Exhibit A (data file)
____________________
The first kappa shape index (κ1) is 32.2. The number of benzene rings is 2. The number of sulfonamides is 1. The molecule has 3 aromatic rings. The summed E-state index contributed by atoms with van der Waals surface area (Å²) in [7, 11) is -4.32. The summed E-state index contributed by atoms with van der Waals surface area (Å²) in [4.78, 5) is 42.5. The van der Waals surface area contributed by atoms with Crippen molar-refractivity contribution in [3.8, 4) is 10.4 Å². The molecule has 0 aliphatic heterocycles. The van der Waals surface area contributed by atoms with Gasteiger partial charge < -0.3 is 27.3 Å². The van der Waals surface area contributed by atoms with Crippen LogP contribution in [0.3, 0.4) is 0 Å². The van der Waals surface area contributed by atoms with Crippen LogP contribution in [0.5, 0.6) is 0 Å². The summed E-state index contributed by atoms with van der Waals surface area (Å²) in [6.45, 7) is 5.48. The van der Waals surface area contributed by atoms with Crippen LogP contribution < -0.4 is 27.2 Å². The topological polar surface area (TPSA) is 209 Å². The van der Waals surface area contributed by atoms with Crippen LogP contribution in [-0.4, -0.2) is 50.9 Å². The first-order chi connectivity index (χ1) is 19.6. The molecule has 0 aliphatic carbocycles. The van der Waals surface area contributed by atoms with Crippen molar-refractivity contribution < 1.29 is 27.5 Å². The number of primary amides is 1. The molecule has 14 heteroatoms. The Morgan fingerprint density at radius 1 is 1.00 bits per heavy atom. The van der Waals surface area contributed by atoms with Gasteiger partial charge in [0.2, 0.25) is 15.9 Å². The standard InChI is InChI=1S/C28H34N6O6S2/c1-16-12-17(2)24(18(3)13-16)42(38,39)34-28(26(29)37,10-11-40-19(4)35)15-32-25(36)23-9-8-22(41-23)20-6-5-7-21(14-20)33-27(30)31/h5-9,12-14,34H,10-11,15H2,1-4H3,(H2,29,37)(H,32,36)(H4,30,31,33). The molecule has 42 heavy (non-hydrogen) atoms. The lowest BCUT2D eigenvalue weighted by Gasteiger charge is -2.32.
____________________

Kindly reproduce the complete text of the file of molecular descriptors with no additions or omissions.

The first kappa shape index (κ1) is 32.2. The number of benzene rings is 2. The number of sulfonamides is 1. The molecule has 3 aromatic rings. The summed E-state index contributed by atoms with van der Waals surface area (Å²) in [7, 11) is -4.32. The summed E-state index contributed by atoms with van der Waals surface area (Å²) in [4.78, 5) is 42.5. The van der Waals surface area contributed by atoms with Crippen molar-refractivity contribution in [3.8, 4) is 10.4 Å². The molecule has 0 aliphatic heterocycles. The van der Waals surface area contributed by atoms with Gasteiger partial charge < -0.3 is 27.3 Å². The van der Waals surface area contributed by atoms with Crippen LogP contribution in [0.3, 0.4) is 0 Å². The van der Waals surface area contributed by atoms with Crippen LogP contribution in [0.5, 0.6) is 0 Å². The summed E-state index contributed by atoms with van der Waals surface area (Å²) in [6.45, 7) is 5.48. The van der Waals surface area contributed by atoms with Crippen LogP contribution < -0.4 is 27.2 Å². The topological polar surface area (TPSA) is 209 Å². The van der Waals surface area contributed by atoms with Crippen LogP contribution in [-0.4, -0.2) is 50.9 Å². The first-order chi connectivity index (χ1) is 19.6. The molecule has 0 aliphatic carbocycles. The van der Waals surface area contributed by atoms with Crippen molar-refractivity contribution < 1.29 is 27.5 Å². The number of primary amides is 1. The molecule has 14 heteroatoms. The Morgan fingerprint density at radius 1 is 1.00 bits per heavy atom. The van der Waals surface area contributed by atoms with Gasteiger partial charge in [0.2, 0.25) is 15.9 Å². The standard InChI is InChI=1S/C28H34N6O6S2/c1-16-12-17(2)24(18(3)13-16)42(38,39)34-28(26(29)37,10-11-40-19(4)35)15-32-25(36)23-9-8-22(41-23)20-6-5-7-21(14-20)33-27(30)31/h5-9,12-14,34H,10-11,15H2,1-4H3,(H2,29,37)(H,32,36)(H4,30,31,33). The molecule has 42 heavy (non-hydrogen) atoms. The lowest BCUT2D eigenvalue weighted by Gasteiger charge is -2.32.